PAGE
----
New York Times legal reporter Charlie Savage displayed a novel angle on terrorist recidivism in his story on recent outbreaks of violence among the terrorist suspects at Guantanamo Bay: "Despair Drives U.S. Detainees To Stage Revolt." (Is your heart breaking yet?) Savage wrote on Thursday's front page:
But the relative calm on display to visiting reporters last week was deceiving. Days earlier, guards had raided Camp Six and locked down protesting prisoners who had blocked security cameras, forbidding them to congregate in a communal area. A hunger strike is now in its third month, with 93 prisoners considered to be participating -- more than half the inmates and twice the number before the raid.
The risk aversion comes amid claims by intelligence agencies that 16 percent of 603 former detainees were “confirmed” -- and an additional 11 percent were “suspected” -- of taking part in terrorist activities after they left Guantánamo. While that would also suggest that 72 percent are living quietly, any more releases would create some jeopardy, both direct and political.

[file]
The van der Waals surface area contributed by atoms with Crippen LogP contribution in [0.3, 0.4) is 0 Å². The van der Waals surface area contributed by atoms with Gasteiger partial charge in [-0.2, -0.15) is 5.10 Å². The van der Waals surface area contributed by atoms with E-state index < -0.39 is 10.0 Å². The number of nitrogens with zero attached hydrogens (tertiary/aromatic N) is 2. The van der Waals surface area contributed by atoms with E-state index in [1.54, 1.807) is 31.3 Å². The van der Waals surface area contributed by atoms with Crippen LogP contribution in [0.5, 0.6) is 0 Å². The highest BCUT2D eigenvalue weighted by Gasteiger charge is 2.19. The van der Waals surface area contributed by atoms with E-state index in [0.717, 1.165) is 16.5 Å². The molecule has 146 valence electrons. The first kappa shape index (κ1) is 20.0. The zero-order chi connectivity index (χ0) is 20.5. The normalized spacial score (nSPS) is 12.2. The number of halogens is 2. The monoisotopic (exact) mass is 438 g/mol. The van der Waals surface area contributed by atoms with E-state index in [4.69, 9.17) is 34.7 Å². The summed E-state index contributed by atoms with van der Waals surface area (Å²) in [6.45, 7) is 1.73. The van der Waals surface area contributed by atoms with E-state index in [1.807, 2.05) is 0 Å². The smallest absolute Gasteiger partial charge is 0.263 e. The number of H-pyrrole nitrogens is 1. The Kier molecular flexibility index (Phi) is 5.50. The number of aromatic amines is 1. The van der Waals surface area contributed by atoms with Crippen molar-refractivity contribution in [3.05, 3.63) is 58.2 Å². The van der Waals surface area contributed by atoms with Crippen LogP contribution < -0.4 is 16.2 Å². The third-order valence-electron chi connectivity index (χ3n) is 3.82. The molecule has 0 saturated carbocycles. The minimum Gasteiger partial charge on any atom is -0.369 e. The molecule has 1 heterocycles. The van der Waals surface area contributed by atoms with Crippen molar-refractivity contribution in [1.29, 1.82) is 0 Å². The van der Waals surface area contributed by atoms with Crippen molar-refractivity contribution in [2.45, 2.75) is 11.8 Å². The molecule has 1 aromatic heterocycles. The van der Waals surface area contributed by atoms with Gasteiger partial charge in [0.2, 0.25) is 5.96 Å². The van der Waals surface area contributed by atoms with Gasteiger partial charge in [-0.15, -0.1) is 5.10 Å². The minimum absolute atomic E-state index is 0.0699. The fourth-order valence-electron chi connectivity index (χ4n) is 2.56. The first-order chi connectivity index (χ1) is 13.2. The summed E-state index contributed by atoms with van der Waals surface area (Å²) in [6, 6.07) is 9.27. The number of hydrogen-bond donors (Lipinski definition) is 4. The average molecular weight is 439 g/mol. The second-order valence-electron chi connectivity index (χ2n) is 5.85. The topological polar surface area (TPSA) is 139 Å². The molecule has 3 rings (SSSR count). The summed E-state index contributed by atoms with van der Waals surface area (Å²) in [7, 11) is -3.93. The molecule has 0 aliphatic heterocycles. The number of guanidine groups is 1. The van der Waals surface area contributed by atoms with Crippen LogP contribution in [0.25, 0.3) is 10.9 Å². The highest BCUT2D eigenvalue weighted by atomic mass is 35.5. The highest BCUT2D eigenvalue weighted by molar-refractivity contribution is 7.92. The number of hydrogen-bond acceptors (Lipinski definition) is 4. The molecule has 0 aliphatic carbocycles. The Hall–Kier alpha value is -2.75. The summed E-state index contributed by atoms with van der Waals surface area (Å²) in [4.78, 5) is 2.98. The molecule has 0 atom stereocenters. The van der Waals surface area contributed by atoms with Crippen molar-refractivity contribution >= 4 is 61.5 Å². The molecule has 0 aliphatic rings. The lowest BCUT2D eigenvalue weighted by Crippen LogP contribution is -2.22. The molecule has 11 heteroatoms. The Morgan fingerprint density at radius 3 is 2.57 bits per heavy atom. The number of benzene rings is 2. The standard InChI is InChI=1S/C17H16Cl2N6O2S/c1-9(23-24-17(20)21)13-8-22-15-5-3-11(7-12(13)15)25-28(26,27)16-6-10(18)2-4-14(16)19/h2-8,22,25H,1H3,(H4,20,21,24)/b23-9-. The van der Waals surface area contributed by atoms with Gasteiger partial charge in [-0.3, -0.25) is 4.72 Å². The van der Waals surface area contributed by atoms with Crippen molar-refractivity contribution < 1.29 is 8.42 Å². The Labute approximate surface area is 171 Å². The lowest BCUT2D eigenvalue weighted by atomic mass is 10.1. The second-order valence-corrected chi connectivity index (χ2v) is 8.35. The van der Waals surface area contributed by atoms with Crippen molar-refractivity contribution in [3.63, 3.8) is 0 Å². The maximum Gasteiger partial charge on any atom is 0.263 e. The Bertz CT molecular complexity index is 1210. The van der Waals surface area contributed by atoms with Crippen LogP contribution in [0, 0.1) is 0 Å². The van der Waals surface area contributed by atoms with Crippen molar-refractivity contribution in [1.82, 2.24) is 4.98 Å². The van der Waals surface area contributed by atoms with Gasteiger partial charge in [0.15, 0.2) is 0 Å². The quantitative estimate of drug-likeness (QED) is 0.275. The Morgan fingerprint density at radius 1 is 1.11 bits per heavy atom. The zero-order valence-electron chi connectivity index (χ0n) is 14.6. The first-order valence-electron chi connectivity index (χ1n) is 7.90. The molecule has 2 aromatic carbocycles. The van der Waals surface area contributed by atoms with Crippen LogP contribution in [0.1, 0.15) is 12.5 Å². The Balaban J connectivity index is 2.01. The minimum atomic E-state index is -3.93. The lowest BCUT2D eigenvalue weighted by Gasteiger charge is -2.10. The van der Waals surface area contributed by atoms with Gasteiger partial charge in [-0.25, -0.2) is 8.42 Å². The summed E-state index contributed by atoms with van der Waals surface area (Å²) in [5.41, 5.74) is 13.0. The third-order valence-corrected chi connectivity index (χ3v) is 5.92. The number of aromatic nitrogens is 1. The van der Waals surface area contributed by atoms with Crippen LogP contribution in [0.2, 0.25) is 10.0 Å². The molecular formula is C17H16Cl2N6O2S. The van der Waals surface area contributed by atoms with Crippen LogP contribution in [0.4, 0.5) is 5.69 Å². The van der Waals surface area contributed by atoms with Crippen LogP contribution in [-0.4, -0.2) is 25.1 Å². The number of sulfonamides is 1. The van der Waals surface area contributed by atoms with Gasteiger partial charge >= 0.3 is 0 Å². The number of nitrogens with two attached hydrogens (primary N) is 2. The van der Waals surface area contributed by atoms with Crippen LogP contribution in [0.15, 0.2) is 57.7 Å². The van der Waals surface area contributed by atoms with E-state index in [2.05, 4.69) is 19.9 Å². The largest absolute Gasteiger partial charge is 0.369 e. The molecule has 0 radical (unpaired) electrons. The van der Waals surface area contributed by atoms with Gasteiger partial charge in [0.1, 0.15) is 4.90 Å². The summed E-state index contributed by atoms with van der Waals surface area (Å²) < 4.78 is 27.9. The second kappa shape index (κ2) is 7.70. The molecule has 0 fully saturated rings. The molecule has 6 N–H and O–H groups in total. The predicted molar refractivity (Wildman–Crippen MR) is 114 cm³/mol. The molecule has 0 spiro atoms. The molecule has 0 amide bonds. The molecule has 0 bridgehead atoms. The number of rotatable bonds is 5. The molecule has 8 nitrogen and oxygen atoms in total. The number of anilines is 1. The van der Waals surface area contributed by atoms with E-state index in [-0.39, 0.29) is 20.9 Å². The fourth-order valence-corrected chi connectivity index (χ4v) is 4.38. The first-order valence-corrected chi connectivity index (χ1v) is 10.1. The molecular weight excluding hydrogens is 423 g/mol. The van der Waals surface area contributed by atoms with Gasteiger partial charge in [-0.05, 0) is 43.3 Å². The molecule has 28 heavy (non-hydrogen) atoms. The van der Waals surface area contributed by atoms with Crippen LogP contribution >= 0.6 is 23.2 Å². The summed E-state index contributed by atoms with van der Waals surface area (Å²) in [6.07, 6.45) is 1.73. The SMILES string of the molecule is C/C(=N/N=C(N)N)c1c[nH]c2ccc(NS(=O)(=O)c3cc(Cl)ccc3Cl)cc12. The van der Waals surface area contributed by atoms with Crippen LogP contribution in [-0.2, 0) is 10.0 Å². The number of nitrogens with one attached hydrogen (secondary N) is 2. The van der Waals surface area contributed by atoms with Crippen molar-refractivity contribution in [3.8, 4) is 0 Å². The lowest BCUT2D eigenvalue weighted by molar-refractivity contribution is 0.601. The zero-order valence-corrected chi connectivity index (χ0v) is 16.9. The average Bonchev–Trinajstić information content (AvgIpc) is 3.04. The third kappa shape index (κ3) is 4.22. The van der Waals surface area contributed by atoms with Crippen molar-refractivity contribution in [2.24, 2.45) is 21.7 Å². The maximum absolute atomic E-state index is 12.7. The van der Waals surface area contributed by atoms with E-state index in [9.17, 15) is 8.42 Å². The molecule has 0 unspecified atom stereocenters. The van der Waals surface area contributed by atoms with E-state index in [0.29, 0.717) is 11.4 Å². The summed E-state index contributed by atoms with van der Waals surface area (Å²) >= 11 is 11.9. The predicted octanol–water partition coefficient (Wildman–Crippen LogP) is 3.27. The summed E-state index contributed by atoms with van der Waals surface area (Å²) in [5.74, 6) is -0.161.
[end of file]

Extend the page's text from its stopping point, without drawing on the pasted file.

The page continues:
Still, the fact that the United States continues to imprison men long since designated for potential transfer is a source of growing criticism. Navi Pillay, the United Nations high commissioner for human rights, singled out those prisoners when she recently denounced the prison.
"72 percent are living quietly" translates as "Seven out of 10 inmates released from Gitmo aren't yet suspected of blowing more things and/or people up," hardly a confidence-boosting stat.
The Times published on April 15 an op-ed from a Guantanamo Bay hunger striker (based on a translated phone call with his lawyer) under the not-at-all-overly dramatic headline "Gitmo Is Killing Me." According to his own words, completely unchallenged by the page's editors, Samir Naji al Hasan Moqbel, suspected of being a guard for Osama bin Laden, was just in the wrong place at the wrong time (never mind the evidence from the Times's own database).